Foreign scientists in Japan

Peter Osborne “Japanese system stifles foreign scientific talent”

日本における外国人労働力というとブルー・カラー労働が採り上げられることが多いが、Peter Osborne氏*1は、高度のスキルを持った専門職が日本に定着しないこともそれに劣らず問題であるとする。自身も神経学者であるOsborne氏は、その例として、日本における外国人自然科学者の現状を綴っている。
京都大学のBrian Budgell氏の例;

Brian Budgell is a Canadian scientist, resident in Japan for the past 15 years and currently an associate professor at the School of Health Sciences, Faculty of Medicine at Kyoto University. Here he recalls his introduction to the university five years ago.

"On my first meeting with the head of school and the head of my division, I was informed that I was 'not a doctor in Japan' and that I would be assigned to teaching English. I was told to forget about research. This was quite different from the position that I had been led to believe I would hold. However, for the sake of my children, I could not suddenly resign.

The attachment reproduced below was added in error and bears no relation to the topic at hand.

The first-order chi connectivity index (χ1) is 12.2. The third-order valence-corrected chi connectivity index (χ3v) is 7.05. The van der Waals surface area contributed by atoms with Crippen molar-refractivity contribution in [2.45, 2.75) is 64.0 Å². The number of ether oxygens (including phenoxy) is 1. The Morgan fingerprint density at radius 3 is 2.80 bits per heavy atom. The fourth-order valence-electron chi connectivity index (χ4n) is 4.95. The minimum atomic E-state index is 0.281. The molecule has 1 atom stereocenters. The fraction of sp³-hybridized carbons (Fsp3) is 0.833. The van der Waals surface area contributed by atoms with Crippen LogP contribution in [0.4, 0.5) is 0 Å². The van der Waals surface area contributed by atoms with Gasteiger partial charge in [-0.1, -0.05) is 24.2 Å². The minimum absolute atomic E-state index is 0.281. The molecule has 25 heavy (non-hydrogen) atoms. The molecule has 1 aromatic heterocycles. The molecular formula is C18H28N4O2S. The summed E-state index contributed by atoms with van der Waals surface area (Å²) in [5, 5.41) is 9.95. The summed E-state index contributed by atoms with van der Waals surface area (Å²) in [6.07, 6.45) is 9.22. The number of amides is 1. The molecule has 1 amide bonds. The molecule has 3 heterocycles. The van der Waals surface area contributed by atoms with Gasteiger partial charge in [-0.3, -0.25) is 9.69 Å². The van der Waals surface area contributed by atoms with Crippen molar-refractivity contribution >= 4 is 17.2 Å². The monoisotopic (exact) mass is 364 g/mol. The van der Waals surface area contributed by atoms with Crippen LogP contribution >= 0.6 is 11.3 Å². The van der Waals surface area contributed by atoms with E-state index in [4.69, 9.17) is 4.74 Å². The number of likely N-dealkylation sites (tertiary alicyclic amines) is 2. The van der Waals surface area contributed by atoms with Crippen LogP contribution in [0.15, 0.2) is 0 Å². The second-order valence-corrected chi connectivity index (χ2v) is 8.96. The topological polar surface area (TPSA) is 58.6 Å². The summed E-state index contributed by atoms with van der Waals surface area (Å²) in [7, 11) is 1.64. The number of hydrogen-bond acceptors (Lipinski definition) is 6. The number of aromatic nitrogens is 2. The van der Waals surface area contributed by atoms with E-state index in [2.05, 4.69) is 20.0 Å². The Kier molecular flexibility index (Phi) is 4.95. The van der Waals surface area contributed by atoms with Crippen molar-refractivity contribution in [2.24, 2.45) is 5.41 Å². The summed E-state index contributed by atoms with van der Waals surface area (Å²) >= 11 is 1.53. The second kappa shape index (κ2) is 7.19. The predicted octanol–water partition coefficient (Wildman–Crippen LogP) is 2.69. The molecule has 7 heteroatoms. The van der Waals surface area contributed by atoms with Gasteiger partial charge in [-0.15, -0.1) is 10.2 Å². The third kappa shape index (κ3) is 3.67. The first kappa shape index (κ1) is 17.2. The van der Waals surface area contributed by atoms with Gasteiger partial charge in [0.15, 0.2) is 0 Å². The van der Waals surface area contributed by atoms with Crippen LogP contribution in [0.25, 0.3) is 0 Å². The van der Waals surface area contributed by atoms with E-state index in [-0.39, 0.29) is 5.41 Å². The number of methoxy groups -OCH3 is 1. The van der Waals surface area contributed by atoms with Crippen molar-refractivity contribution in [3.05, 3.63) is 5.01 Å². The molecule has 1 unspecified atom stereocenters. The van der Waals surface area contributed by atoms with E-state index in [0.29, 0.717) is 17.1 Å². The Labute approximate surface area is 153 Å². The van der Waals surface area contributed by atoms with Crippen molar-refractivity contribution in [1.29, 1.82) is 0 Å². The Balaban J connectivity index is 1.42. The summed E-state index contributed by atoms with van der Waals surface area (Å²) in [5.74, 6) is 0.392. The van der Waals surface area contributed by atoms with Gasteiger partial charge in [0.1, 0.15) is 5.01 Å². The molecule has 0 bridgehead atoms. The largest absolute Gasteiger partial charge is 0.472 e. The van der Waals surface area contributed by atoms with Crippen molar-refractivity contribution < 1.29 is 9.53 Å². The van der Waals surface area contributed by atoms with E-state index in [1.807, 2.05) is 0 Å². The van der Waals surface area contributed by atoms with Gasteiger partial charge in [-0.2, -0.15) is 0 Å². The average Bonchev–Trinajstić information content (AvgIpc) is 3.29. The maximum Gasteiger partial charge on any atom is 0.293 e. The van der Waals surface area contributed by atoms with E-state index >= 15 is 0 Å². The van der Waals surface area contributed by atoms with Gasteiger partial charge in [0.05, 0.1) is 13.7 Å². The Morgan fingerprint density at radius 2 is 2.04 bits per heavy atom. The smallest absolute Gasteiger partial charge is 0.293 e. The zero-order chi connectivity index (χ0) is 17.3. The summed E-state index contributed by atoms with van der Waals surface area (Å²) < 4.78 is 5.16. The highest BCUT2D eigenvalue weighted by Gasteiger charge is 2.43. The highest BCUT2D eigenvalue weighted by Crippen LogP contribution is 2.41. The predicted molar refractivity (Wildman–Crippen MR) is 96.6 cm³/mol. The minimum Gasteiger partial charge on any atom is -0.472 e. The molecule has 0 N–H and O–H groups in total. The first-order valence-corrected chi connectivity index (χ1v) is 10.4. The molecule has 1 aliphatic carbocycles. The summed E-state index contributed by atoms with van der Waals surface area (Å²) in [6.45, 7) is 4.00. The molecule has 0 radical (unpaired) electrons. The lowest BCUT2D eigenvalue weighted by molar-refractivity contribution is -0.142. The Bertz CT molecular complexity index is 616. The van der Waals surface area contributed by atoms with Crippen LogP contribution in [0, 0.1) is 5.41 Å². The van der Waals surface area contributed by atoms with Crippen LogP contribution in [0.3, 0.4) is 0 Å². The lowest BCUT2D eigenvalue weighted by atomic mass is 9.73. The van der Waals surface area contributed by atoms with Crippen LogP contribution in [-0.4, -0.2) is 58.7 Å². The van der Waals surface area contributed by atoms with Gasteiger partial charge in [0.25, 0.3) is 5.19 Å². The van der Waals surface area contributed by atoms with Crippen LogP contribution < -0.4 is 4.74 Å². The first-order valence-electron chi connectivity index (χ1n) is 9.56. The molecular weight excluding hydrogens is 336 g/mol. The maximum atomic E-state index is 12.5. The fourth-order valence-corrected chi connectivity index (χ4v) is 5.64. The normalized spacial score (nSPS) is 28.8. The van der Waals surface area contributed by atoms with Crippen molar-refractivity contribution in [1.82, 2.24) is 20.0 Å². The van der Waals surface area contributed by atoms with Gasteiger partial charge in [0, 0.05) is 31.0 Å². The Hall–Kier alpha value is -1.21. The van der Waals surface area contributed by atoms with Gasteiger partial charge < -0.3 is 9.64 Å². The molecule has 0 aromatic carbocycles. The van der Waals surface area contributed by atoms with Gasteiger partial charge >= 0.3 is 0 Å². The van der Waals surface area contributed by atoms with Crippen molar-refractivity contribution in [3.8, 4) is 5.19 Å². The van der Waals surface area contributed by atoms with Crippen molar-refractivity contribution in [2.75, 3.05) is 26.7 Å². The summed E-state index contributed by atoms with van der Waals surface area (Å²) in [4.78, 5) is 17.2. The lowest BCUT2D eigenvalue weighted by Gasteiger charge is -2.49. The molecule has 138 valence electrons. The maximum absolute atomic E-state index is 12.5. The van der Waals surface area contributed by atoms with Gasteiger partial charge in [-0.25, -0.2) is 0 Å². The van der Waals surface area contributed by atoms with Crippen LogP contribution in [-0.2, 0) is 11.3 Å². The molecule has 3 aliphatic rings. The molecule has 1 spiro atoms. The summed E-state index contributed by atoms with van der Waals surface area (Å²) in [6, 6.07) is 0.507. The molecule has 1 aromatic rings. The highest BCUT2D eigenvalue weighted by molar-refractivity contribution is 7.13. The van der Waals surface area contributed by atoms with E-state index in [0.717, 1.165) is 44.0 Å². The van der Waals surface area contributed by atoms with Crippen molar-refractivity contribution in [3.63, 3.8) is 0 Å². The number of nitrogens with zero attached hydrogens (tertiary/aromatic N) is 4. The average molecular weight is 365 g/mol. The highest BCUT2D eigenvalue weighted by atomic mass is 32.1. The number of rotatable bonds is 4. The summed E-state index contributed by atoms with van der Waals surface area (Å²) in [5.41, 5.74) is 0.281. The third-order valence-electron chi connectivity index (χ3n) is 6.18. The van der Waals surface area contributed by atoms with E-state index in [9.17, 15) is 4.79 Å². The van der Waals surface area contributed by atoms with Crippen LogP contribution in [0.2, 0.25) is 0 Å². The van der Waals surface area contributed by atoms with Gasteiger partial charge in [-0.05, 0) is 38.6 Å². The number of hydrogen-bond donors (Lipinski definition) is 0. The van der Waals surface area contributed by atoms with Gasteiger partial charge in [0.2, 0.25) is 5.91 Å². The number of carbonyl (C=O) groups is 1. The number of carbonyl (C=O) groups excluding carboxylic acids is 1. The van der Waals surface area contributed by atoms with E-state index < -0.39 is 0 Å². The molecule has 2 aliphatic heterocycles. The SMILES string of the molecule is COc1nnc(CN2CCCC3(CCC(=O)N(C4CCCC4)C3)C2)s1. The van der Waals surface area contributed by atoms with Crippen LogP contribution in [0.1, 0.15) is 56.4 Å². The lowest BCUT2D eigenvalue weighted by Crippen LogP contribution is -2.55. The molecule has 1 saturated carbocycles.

"In the intervening years, every request to the school for research support, and every request for 'kakenhi' (government grants) has been denied.

"Fortunately, most years I have been successful in getting grants from overseas bodies. I usually travel to Australia during school breaks to do research with my colleagues there. It actually works out very well for me, but my students in Japan are denied the benefit of exposure to this research. Also, I am not allowed to teach professional courses, such as diagnosis and treatment, in which I am highly qualified.

"I feel as if my students are being victimized by the archaic attitudes of the elderly Japanese professors. However, it is a Japanese problem that Japanese people have to solve.

"Now that my youngest son has graduated from Japanese high school, I am looking for positions outside of Japan.

"The institutionalized obstacles to integration are just too pervasive. I would be happy to stay here, but with this atmosphere I can do better science elsewhere."


Foreign scientists usually cannot provide tuition in Japanese and thus are restricted to teaching in the scientific lingua franca. Unfortunately, the low level of English-language proficiency of the majority of students at Japanese universities/colleges means that employment of foreign research scientists to lecture in English is a luxury that can only be afforded by the more prestigious Japanese universities.